The File Format Verification Tool is provided for filers who wish to confirm that a LAR file is formatted in the required pipe delimited text file format, and meets certain formatting requirements specified in the Filing Instructions Guide. Section 3 of the HMDA Tools Instructions guide provides further information on using the FFVT.

HMDA Loan Scenarios

The HMDA Loan Scenarios is provided as an illustrative aid to help HMDA filers prepare their loan/application register.

Frequently Asked Questions (FAQs)

Do you have additional questions? Please check out the FAQs.

Questions?

For technical questions about reporting HMDA data collected in or after 2017 use this form or email hmdahelp@cfpb.gov.

source :https://www.consumerfinance.gov/data-research/hmda/for-filers

CFPB Issues Updated Small Entity Compliance Guide

1. Introduction For more than 30 years, federal law required lenders to provide two different disclosure forms to consumers applying for a mortgage. The law also generally required two different forms at or shortly before closing on the loan. Two different federal agencies developed these forms separately, under two federal statutes: the Truth in Lending Act (TILA) and the Real Estate Settlement Procedures Act of 1974 (RESPA). The information on these forms was overlapping, and the language inconsistent. Consumers often found the forms confusing, and lenders and settlement agents found the forms burdensome to provide and explain. The Dodd-Frank Wall Street Reform and Consumer Protection Act (Dodd-Frank Act) directed the Consumer Financial Protection Bureau (Bureau) to integrate the mortgage loan disclosures under TILA and RESPA Sections 4 and 5. Section 1032(f) of the Dodd-Frank Act mandated that the Bureau propose for public comment rules and model disclosures that integrate the TILA and RESPA disclosures by July 21, 2012. The Bureau satisfied this statutory mandate and issued proposed rules and forms on July 9, 2012. To accomplish this, the Bureau engaged in extensive consumer and industry research, analysis of public comment, and public outreach for more than a year. After issuing the proposal, the Bureau conducted a large-scale quantitative study of its proposed integrated disclosures with approximately 850 consumers, which concluded that the Bureau’s integrated disclosures had on average statistically significant better performance than the pre-existing disclosures under TILA and RESPA. On December 31, 2013, the Bureau published a final rule with new, integrated disclosures – “Integrated Mortgage Disclosures Under the Real Estate Settlement Procedures Act (Regulation X) and the Truth In Lending Act (Regulation Z)” (TILA-RESPA Final Rule). On January 20, 2015 and July 21, 2015, the Bureau issued amendments to the TILA-RESPA Final Rule. Additionally, the Bureau published technical corrections on December 24, 2015, and a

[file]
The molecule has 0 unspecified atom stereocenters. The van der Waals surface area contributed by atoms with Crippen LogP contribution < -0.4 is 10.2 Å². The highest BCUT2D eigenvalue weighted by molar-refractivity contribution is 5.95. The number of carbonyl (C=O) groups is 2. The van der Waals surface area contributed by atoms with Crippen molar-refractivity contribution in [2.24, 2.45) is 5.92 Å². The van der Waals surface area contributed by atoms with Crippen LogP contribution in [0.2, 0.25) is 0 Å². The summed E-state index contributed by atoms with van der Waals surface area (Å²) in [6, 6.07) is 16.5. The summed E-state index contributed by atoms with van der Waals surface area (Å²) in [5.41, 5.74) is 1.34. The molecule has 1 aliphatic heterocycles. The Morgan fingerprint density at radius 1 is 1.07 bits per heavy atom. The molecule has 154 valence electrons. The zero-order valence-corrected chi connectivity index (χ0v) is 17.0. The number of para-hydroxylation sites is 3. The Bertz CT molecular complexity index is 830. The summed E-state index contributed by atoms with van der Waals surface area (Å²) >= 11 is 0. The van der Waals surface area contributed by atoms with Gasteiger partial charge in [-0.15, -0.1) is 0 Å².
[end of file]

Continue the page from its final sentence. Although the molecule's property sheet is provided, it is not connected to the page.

correction to supplementary information on February 10, 2016. On July 7, 2017, the Bureau issued further amendments intended to formalize guidance, and provide greater clarity and certainty (2017 TILA-RESPA Rule or 2017 amendments).1 The 2017 amendments were published in the Federal Register on August 11, 2017. The TILA-RESPA Final Rule, the amendments, and corrections are collectively referred to as the TILA-RESPA Rule in this Guide. The TILA-RESPA Rule provides a detailed explanation of how the forms should be filled out and used. The Good Faith Estimate (GFE) and the initial Truth-in-Lending disclosure (initial TIL) were combined into a single form, the Loan Estimate. Similar to those forms, the Loan Estimate form is designed to provide disclosures that will be helpful to consumers in understanding the key features, costs, and risks of the mortgage loan for which they are applying, and must be provided to consumers no later than the third business day after they submit a loan application. Second, the HUD-1 and final Truth-in-Lending disclosure (final TIL and, together with the initial TIL, the Truth-in-Lending forms) were combined into another form, the Closing Disclosure, which is designed to provide disclosures that will be helpful to consumers in understanding all of the costs of the transaction. This form must be provided to consumers at least three business days before consummation of the loan. The forms use clear language and design to make it easier for consumers to locate key information, such as interest rate, monthly payments, and costs to close the loan. The Loan Estimate and Closing Disclosure forms also provide more information to help consumers decide whether they can afford the loan and to facilitate comparison of the cost of different loan offers, including the cost of the loans over time. The TILA-RESPA Rule applies to most closed-end consumer mortgages. It does not apply to home equity lines of credit (HELOCs), reverse mortgages, or mortgages secured by a mobile home or by a dwelling (other than a cooperative unit) that is not attached to real property.2 Itdoes not generally apply to loans made by persons who are not considered “creditors” under TILA.3 Generally, the TILA-RESPA Rule’s provisions were effective on October 3, 2015. The December 2015 corrections were effective on December 24, 2015, and the February 2016 corrections were effective on February 10, 2016. The 2017 amendments are effective and will be incorporated into the Code of Federal Regulations on October 10, 2017. However, compliance with the 2017 amendments is not mandatory on the effective date. Generally, compliance with the amendments is only mandatory for transactions for which a creditor or mortgage broker receives an application on or after October 1, 2018. However, the requirements for the Escrow Cancellation Notice (Escrow Closing Notice) and Mortgage Servicing Transfer Notice Partial Payment Policy Disclosure (Partial Payment Policy Disclosure) provided post-consummation apply starting October 1, 2018 without regard to when the creditor or mortgage broker receives the application. The 2017 amendments include an optional compliance period, which begins on October 10, 2017 and is for transactions for which a creditor or mortgage broker receives an application prior to October 1, 2018. During this period, early compliance with the 2017 amendments is allowed, but not required. Additionally, if a creditor or mortgage broker receives an application prior to October 1, 2018, optional compliance continues to apply to that transaction after October 1, 2018 (except as noted regarding the Escrow Closing Notice and Partial Payment Policy Disclosures). During the optional compliance period (beginning on October 10, 2017 and for transactions with applications received prior to October 1, 2018), the provisions of the 2017 amendments can be implemented all at once or phased in over this period. For example, if a creditor chooses to phase in the 2017 amendments, those changes can be phased-in over the course of a transaction or by application date. Notwithstanding this flexibility, a person cannot phase in the 2017 amendments in a way that would violate provisions of Regulation Z that are not being changed.4 The information provided in this Guide incorporates the changes and clarifications from the 2017 amendments, and explains the TILA-RESPA Rule as of the mandatory compliance date on October 1, 2018. To understand the rule as it existed prior to the 2017 amendments, please review version 4.0 of the Guide, available on the Bureau’s website at https://www.consumerfinance.gov/policy-compliance/guidance/implementationguidance/tila-respa-disclosure-rule/.